Established in 1989, the Asia-Pacific Economic Cooperation (APEC) is a regional forum for promoting sustainable economic growth in the Asia-Pacific region through greater economic integration, technical cooperation, and free and open trade and investment. The United States was one of the founding members of APEC, which is now composed of 21 member economies[i]. Collectively, APEC economies account for nearly half of global GDP and global trade, and over 60 percent of global energy consumption. As such, energy cooperation is a key element of APEC’s multilateral agenda.
The APEC Energy Working Group (EWG) was launched in 1990 to convene policy officials and technical experts from all APEC economies to discuss and address energy challenges, facilitate energy-related trade and investment and maximize the energy sector’s contribution to the region’s economic and social well-being, while mitigating the environmental effects of energy supply and use. The United States works with the APEC EWG works to build the capacity of APEC members to strengthen domestic and regional energy security and resilience, promote clean energy development and deployment, and promote the diversification of fuels and sources. These efforts are facilitated by information and data exchanges, joint research and development, and public-private dialogues to promote open energy-related trade and investment.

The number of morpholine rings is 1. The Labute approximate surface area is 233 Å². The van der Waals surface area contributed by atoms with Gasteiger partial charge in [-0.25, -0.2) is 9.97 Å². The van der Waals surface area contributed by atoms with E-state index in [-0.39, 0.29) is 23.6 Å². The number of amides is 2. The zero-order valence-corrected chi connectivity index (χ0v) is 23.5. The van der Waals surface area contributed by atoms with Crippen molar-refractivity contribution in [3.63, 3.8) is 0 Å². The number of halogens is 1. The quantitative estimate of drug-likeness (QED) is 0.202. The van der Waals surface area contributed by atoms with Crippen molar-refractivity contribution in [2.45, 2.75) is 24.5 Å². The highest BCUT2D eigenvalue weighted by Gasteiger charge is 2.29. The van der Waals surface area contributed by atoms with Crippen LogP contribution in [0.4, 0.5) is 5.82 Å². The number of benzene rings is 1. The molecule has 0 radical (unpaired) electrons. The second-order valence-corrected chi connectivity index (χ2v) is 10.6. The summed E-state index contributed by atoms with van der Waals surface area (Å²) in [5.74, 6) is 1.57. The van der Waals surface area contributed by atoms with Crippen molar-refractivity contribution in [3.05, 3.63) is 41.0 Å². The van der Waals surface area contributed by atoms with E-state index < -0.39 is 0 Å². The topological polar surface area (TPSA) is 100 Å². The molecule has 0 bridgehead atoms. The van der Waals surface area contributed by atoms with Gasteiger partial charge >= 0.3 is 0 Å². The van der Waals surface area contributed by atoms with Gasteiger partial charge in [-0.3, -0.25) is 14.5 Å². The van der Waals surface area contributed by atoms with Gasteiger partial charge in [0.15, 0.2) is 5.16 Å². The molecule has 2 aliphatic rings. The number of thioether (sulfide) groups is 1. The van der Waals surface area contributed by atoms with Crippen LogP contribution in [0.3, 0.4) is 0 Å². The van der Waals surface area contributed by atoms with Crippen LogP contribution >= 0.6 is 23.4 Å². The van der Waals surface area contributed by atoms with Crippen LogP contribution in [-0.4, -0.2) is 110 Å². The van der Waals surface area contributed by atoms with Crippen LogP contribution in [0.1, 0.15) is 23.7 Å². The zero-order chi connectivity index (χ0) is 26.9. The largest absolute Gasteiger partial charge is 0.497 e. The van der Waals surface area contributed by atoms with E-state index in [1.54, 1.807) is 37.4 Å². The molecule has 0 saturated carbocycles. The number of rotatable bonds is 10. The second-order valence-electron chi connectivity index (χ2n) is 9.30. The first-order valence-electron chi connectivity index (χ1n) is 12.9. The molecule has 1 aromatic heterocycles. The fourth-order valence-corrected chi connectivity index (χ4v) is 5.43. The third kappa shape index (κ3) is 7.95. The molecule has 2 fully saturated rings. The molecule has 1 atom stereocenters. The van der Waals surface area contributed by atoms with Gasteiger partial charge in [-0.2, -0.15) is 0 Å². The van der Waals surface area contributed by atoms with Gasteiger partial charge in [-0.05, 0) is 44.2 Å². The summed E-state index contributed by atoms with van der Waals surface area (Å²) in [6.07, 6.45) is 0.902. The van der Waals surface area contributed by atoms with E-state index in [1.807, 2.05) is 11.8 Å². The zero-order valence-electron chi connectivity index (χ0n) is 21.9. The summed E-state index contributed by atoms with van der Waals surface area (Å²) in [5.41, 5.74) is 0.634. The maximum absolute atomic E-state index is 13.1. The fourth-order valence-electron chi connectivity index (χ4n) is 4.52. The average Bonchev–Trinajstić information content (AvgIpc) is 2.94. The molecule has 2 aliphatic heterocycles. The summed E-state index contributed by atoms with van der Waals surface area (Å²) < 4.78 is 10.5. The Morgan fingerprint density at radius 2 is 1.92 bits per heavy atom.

DOE’s Office of International Affairs represents the United States in the APEC Energy Working Group. Through collaboration with key partners across the APEC region, the Department is working to advance U.S. energy priorities, seek opportunities for collaboration, collectively address regional energy security challenges, and facilitate a sustainable energy future.
[i]APEC member-economies include Australia, Brunei Darussalam, Canada, Chile, China, Hong Kong, China, Indonesia, Japan, Republic of Korea, Malaysia, Mexico, New Zealand, Papua New Guinea, Peru, the Philippines, Russia, Singapore, Chinese Taipei, Thailand, Vietnam, and the United States.